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No Smooth Ride on TV Networks’ Road to Diversity…

March 19, 2009 by  
Filed under Weekly Columns

(Akiit.com) On the eve of Barack Obama’s election last fall as the first African-American president, television seemed to be leaning toward a post-racial future. In October two prominent cable networks — CNN and Comedy Central — began new programs that featured black hosts, a development that was notable because so few current programs on cable or broadcast channels have minority leads.

Five months later both programs — “Chocolate News,” featuring David Alan Grier on Comedy Central, and “D. L. Hughley Breaks the News” on CNN — have been discontinued. In addition, CW, the broadcast network that regularly features comedies with largely African-American casts, announced in February that it was renewing six popular series, but its two with mostly black performers — “Everybody Hates Chris” and “The Game” — were not among them. (The network says it is still deciding their fates.)

One of the few new series from last fall to feature a black lead, Fox’s situation comedy “Do Not Disturb,” was canceled after only three episodes because of low ratings. And when Jay Leno’s impending departure from “The Tonight Show” caused a shuffling among the late-night talk-show hosting chairs, the lineup remained a white male domain.

All of which raises some questions about whether television actually made any progress last fall in better reflecting the audience it serves, and whether viewers will see a return to old, monochromatic ways in the coming season. Comedy Central and CNN both said last week that their respective shows were not canceled; they simply were not continuing. Jenni Runyan, a spokeswoman for Comedy Central, whose executives declined to comment for this article, said “Chocolate News” completed its entire run of 10 episodes but was not renewed for a second season. She said the network does not talk about why shows are not renewed.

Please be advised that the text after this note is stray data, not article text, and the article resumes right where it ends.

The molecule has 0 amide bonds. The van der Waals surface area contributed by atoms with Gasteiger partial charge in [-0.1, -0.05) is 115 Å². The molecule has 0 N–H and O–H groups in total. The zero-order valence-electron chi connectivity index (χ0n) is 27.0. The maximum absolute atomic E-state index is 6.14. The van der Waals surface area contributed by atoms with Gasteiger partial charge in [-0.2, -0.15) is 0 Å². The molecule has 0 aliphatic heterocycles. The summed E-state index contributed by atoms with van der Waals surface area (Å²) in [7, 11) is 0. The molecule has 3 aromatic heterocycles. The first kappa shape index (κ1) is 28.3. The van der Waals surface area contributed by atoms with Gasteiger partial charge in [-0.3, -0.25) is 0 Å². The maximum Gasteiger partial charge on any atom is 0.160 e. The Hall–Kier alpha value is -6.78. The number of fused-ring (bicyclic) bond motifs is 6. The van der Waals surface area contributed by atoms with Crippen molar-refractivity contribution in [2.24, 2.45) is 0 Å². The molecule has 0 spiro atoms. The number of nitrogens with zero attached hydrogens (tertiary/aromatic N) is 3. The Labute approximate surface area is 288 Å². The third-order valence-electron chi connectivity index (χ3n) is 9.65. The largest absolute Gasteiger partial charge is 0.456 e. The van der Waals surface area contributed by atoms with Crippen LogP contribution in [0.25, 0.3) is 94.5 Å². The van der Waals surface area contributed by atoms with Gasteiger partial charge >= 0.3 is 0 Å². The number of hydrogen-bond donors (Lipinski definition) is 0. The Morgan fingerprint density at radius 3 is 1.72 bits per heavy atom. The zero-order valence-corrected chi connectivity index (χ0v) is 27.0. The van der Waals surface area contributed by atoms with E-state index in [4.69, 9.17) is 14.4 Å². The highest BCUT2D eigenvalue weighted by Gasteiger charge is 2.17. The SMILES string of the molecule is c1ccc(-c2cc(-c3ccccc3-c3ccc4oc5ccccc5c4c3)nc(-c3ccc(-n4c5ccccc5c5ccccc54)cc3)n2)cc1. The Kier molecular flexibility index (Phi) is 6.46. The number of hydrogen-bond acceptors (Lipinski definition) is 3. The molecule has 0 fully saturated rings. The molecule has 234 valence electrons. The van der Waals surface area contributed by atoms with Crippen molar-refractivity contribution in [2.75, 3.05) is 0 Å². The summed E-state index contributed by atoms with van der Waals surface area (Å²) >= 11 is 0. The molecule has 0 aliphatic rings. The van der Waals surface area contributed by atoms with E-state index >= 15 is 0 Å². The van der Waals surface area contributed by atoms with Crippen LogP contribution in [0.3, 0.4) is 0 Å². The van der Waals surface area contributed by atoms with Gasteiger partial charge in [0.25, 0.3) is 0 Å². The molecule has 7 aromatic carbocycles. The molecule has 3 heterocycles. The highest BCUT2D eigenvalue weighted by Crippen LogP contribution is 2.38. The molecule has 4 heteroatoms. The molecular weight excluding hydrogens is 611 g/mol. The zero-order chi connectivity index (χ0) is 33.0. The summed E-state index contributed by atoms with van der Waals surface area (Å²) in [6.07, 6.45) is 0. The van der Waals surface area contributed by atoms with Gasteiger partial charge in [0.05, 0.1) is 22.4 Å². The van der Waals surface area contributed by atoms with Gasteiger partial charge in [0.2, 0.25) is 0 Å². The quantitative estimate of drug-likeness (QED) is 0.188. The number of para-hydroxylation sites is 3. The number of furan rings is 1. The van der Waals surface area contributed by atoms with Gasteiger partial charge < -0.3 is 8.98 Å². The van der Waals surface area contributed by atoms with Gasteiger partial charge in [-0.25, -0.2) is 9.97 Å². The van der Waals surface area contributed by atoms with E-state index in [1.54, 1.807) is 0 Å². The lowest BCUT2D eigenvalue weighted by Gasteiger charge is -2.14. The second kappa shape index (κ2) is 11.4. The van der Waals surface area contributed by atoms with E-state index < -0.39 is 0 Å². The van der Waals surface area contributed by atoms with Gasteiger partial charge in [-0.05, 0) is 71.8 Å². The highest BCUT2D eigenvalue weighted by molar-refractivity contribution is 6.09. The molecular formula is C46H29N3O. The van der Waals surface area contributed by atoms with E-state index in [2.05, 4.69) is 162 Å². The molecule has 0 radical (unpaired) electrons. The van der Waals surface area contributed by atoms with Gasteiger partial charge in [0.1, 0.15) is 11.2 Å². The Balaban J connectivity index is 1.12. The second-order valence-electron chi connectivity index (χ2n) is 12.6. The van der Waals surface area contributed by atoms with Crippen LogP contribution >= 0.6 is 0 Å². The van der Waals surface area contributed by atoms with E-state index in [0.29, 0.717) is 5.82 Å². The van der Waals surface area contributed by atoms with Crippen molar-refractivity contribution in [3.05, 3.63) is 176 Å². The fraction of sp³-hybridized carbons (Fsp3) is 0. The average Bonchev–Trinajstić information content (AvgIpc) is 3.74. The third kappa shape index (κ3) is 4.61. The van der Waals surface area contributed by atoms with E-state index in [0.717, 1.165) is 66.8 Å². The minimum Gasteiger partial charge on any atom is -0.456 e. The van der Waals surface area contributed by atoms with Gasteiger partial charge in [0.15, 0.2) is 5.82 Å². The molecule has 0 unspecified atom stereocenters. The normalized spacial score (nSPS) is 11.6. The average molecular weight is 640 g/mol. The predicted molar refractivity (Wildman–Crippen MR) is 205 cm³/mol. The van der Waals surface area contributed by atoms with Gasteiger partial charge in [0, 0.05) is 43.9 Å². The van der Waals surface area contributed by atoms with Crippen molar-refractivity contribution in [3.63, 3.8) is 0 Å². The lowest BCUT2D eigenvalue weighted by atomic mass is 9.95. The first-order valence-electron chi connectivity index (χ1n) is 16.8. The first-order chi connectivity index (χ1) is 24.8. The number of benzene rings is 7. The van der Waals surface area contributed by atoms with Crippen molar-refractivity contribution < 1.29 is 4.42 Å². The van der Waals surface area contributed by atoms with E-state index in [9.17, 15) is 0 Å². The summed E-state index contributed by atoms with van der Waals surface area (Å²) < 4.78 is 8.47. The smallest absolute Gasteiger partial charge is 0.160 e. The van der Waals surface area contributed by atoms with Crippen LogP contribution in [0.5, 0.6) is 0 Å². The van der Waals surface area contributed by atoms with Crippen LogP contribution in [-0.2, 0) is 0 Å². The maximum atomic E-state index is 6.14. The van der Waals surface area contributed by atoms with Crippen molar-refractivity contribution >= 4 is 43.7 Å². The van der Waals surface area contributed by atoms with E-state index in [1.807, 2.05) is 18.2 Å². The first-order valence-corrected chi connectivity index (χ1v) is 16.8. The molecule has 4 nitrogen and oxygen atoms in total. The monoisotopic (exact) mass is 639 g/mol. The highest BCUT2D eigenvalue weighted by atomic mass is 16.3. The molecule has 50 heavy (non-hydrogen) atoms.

“Chocolate News” drew an average of 1.5 million viewers over its run, according to Comedy Central, down from the 2.1 million who watched the debut episode. Mr. Hughley’s show on CNN, which will continue through the end of the month, has drawn roughly 750,000 viewers per episode, CNN said.

CNN also declined to make executives available to comment. The network issued a statement saying that Mr. Hughley would remain a contributor for the network. The decision to discontinue his show, a comic take on the news that was shown on Saturday nights, came after he asked the network to move the show’s production from New York to Los Angeles, where his family lives.

Certainly both CNN and Comedy Central feature African-Americans and other minorities among their performers and news anchors. To some in the industry, however, these most recent developments were another verse of a much-heard song.

“I don’t know what to say to these networks that don’t put on shows with black leads,” said Larry Wilmore, who has a recurring role as the “senior black correspondent” on Comedy Central’s “Daily Show with Jon Stewart” and who was an executive producer on “The Bernie Mac Show,” which ran for five seasons on Fox.